Patrick Mahaney January 27, 2011 at 8:58 AM

Thank you for your comment and I totally agree re: this “no pets sleeping in our beds” mentality as a “diversion”. What about the positive aspects of pets sleeping in our beds? Closeness, companionship, warmth, etc are all things that benefit both people and pets.
Dr. PM

Michele C. Hollow January 27, 2011 at 1:44 PM

When I had dogs, they slept on the bed. My cat often sleeps on my pillow. I just feel safer knowing he’s there, and my hubby is right next to me! I just get annoyed when Earl Gray, my cat, wakes me up for a drink of water. He doesn’t drink from bowls. He prefers the tap!

Patrick Mahaney January 27, 2011 at 9:25 PM

Thank you for your comments Michele.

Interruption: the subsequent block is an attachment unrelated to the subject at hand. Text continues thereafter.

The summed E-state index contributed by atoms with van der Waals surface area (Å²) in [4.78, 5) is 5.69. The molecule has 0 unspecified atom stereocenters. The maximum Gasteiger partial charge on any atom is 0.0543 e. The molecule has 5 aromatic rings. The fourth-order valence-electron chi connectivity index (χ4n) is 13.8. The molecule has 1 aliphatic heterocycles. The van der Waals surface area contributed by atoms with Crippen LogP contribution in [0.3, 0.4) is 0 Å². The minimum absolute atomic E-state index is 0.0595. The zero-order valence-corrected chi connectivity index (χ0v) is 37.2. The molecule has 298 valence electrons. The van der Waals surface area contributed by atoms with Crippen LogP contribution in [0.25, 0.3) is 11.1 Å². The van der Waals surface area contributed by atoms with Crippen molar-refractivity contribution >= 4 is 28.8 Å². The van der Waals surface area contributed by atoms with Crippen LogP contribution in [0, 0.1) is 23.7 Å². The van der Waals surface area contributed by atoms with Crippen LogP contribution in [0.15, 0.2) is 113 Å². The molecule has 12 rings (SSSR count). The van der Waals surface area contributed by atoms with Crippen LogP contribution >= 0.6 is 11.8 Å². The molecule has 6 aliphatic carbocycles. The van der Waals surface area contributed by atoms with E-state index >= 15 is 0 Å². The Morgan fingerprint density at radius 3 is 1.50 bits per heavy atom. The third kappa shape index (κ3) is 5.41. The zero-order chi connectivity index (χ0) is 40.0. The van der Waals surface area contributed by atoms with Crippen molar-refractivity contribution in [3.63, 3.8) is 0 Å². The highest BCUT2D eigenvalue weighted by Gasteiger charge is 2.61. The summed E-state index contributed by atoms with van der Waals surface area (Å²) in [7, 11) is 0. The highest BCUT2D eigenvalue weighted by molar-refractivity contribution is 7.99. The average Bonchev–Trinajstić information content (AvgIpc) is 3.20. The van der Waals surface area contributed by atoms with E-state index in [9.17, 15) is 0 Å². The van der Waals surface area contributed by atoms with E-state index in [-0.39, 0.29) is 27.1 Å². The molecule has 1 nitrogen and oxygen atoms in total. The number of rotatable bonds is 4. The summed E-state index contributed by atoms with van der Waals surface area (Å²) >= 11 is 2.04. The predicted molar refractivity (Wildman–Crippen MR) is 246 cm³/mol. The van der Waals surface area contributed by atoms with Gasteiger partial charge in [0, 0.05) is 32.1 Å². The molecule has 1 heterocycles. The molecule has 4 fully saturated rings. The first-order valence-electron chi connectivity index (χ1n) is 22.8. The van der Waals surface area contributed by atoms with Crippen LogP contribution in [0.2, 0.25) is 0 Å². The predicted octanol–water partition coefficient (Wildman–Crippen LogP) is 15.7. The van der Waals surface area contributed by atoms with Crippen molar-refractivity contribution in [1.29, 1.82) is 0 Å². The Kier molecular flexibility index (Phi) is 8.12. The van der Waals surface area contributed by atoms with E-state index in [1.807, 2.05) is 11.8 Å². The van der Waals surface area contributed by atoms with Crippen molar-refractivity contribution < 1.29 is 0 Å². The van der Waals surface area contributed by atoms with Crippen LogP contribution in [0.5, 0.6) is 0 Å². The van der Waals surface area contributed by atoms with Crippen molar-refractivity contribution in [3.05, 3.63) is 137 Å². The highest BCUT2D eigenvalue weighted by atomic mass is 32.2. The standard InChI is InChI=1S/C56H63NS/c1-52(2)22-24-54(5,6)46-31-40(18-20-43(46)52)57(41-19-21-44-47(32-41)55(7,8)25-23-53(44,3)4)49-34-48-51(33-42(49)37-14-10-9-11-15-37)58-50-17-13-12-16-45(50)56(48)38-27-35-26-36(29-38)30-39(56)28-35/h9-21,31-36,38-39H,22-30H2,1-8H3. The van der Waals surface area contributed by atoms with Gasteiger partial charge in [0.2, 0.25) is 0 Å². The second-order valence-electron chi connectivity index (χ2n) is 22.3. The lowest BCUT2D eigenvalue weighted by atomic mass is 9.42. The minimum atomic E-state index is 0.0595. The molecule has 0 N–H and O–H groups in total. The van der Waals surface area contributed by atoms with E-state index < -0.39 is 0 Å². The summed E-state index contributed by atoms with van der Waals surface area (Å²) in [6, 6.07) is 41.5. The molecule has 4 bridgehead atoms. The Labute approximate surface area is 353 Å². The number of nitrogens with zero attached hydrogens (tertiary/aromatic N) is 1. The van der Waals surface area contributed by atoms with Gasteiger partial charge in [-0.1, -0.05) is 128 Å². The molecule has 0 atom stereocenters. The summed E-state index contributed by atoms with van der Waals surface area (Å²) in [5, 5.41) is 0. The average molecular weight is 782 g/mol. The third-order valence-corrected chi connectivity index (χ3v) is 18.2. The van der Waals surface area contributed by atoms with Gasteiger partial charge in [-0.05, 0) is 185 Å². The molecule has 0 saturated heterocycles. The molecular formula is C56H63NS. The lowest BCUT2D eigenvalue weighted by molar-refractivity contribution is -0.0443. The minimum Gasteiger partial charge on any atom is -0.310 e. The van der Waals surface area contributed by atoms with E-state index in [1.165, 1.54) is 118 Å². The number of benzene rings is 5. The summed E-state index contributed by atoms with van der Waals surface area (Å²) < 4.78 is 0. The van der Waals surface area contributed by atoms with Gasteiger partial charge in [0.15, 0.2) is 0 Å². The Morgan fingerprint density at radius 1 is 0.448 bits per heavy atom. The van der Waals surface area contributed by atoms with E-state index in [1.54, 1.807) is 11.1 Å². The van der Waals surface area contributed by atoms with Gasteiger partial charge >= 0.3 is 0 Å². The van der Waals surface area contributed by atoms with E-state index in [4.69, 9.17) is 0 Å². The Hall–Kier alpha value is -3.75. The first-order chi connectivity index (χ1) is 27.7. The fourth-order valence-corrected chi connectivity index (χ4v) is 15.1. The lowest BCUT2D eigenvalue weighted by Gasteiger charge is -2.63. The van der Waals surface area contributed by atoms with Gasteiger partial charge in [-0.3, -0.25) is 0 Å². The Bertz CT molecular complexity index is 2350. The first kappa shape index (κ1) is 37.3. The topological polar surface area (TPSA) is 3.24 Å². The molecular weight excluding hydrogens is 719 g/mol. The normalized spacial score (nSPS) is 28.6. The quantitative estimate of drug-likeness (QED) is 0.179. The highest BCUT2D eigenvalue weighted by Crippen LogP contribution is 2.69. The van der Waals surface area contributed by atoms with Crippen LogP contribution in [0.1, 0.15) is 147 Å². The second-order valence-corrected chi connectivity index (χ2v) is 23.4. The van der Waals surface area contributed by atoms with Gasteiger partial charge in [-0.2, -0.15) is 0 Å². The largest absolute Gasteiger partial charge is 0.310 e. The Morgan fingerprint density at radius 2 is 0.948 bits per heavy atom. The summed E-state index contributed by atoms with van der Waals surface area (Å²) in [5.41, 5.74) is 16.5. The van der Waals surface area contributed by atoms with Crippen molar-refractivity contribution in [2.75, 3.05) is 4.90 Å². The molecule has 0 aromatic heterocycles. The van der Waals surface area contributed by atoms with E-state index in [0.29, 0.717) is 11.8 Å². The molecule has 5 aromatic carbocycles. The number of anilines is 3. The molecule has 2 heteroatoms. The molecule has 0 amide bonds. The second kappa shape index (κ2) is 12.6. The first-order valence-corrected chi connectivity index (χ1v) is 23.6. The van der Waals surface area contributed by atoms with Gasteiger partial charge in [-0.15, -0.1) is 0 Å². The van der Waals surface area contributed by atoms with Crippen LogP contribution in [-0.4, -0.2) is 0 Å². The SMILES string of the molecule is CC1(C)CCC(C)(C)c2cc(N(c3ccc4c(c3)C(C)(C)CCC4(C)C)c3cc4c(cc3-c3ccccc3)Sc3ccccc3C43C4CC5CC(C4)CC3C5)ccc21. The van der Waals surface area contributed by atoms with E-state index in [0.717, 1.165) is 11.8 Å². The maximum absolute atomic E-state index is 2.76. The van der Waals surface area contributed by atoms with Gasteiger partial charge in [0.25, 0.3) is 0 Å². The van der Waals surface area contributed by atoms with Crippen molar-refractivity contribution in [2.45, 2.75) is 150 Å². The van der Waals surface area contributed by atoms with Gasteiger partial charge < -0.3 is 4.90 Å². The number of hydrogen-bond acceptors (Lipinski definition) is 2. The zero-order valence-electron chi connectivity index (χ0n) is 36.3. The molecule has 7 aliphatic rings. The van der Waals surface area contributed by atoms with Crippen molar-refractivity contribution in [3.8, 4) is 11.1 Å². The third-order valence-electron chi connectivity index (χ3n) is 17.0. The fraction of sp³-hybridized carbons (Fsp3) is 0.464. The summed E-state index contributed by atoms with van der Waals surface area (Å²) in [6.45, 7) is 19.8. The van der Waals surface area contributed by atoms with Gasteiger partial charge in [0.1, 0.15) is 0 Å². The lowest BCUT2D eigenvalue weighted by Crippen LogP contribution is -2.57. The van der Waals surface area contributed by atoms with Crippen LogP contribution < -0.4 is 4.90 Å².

I always feel more secure when my dog, Cardiff, sleeps next to me. He often likes to come back to bed and sleep with my if my partner gets up early.
Your cat Early Gray sounds like a rather insightful feline!
Dr. PM

Priscilla Edwards February 24, 2011 at 1:08 PM

Every opportunity I have, I need to share with people the DANGERS in bringing your pets for acupuncture treatment. BE AWARE that unlike humans who administer the treatment to humans, VETERINARIANS ARE NOT MONITORED BY ANY PROFESSIONAL GROUP once “certified.” My healthy dog’s spine was severely bruised by a veterinarian and after two months of taking her to every specialist throughout New England, she NEVER RECOVERED. I currently have a formal complaint filed with the Secretary of State to give my girl a voice (there is absolutely no monetary gain from this process). DO YOUR RESEARCH FIRST, AND PROCEED WITH THE GREATEST CAUTION!!!!

anne February 24, 2011 at 1:30 PM